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Travails of a gem

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KALA SAMBASIVAN

The Koh-i-noor diamond has inspired many stories. What's the mystery behind it?

Ah! Your old storyteller, the langur, is back with another wonderful tale! Remember the ones I have told you so far about kings? Well, today I have a captivating one of a glittering stone that brought misfortune to the kings who owned it in the past.

The legend of the Koh-i-noor diamond, though it was not called by that name until much later, goes back a long, long time - to a time when Lord Krishna ruled the land. People say he had a diamond as large as a. . . well, perhaps a mango. (What else can a monkey think of!)

The stone surfaces

One day when the Lord was asleep, someone took off with the magnificent stone. In anger, Lord Krishna cursed the stone and those who would possess it — He who wears this diamond shall rule the world; but for God and woman, shall also suffer many misfortunes.

In time, the prophesy of the stone came to be feared.

Yet, the desire to own it was stronger than the fear of the curse; and, sure enough, it brought misery to many kings who sought after it.

No one can tell what happened to the diamond for many hundreds of years after it was stolen from the Lord. History picks up its trail in the 13 {+t} {+h} century when it was with Malwa kings of central India. Alas, the curse of the stone came true. In 1304 AD, Al-ud-din Khilji plundered their kingdom. He made off with the malevolent diamond.

Bloodshed and death followed the gemstone as it made its way into the hands of Babur, the first Mughal king in India. It remained with this dynasty for over 200 years. Did it bring ill-luck to them? I guess so. Would history have been different if they did not possess the koh-i-noor? Who knows? People say emperor Shah Jehan gazed at the reflection of the Taj Mahal in it as he lay in bed at Agra Fort where he was imprisoned by his own son. Did he know of its curse?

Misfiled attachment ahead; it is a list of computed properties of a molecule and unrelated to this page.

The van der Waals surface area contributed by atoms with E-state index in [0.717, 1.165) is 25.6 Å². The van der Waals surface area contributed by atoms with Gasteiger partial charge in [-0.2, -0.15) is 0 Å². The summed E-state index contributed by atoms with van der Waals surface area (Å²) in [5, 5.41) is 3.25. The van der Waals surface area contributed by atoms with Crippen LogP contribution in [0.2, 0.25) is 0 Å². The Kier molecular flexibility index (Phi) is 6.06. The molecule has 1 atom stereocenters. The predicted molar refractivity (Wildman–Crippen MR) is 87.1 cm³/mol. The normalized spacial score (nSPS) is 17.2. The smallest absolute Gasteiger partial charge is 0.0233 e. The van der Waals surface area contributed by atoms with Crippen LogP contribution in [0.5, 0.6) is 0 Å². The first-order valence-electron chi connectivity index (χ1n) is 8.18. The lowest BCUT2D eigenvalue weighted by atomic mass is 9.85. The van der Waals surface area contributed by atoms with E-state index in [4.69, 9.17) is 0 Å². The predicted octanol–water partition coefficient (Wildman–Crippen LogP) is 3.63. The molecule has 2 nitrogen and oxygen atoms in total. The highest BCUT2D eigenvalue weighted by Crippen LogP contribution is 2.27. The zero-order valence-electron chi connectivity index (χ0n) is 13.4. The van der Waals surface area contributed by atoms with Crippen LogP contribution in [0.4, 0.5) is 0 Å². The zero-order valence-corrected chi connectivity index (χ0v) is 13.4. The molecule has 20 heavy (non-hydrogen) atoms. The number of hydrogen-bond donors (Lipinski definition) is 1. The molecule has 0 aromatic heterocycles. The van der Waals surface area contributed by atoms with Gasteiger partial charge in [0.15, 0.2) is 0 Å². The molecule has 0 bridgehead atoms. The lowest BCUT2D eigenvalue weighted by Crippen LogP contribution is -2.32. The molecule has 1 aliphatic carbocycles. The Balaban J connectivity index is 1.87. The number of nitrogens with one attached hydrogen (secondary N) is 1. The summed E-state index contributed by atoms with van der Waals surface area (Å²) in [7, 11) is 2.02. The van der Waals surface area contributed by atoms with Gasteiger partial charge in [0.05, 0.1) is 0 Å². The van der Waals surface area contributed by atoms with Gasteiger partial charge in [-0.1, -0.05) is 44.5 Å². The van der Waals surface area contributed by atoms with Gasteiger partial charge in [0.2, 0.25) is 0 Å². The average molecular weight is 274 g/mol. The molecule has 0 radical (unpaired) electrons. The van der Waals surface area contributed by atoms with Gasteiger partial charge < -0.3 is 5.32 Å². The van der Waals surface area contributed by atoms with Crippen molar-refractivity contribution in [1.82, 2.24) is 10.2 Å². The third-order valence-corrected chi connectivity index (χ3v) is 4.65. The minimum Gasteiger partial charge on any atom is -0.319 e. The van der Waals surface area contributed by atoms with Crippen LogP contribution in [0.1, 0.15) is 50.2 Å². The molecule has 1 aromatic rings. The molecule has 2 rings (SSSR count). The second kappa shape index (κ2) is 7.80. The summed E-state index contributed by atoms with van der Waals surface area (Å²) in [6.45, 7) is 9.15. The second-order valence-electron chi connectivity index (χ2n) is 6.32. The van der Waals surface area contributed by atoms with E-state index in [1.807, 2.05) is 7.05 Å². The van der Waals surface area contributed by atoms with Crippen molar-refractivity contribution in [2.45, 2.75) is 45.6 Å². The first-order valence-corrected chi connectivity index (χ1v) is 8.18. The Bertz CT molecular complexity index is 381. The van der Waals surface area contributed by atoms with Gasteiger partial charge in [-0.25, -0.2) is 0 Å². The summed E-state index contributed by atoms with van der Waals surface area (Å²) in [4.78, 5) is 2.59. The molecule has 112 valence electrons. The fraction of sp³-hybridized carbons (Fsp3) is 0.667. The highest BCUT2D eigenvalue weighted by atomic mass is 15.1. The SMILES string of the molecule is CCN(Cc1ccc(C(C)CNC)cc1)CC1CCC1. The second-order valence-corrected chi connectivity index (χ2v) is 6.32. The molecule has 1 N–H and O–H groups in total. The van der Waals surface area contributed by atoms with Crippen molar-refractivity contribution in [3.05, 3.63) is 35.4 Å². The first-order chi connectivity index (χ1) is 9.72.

After the death of Shah Jehan, his son Aurangazeb became the owner of the diamond. He ordered his gem-cutters to cut and polish it till it shone like the sun. Sadly, the jewellers were unskilled. They reduced it from 789 carats to maybe a third of its weight. It was now the size of an egg! Was the emperor angry? Of course, he was furious enough to behead them all!

The death of Aurangazeb was the beginning of the end of Mughal rule. The rulers who took over from him were weak and ineffective. The diamond though, still remained with them. That is until Nadir Shah of Persia came to know of its existence.

In 1739, Nadir Shah attacked and defeated the Mughals under Mohammed Shah. He looted heirlooms of the conquered king. But he did not find the gem he had heard so much about. Soon he learned that it was always kept hidden in the king's turban. The crafty conqueror declared peace. He sealed his “friendship” with the exchange of turbans as was the tradition among kings then. What a devious plan that was! With trembling hands, Nadir Shah unravelled Mohammed Shah's turban. He pulled out the luminous stone and exclaimed “Koh-i-noor” which in Persian means “Mountain of Light”.

But, yet again the prophesy came true. Ill-luck followed the Persian ruler and the many generals who possessed it later. It came back to India when Ranjit Singh, ruler of Punjab, got it in exchange for political favours. But when the king died, the British made an unfair treaty with his young son. The koh-i-noor passed into their hands. The stone was once again cut and polished. It was now 109 carats. The stone found its final place in Queen Victoria's tiara..

Do you know something else? Its bloody path ended here. The diamond that destroyed many men did no harm to the queens who wore the tiara!

The Hindu presents the all-new Young World

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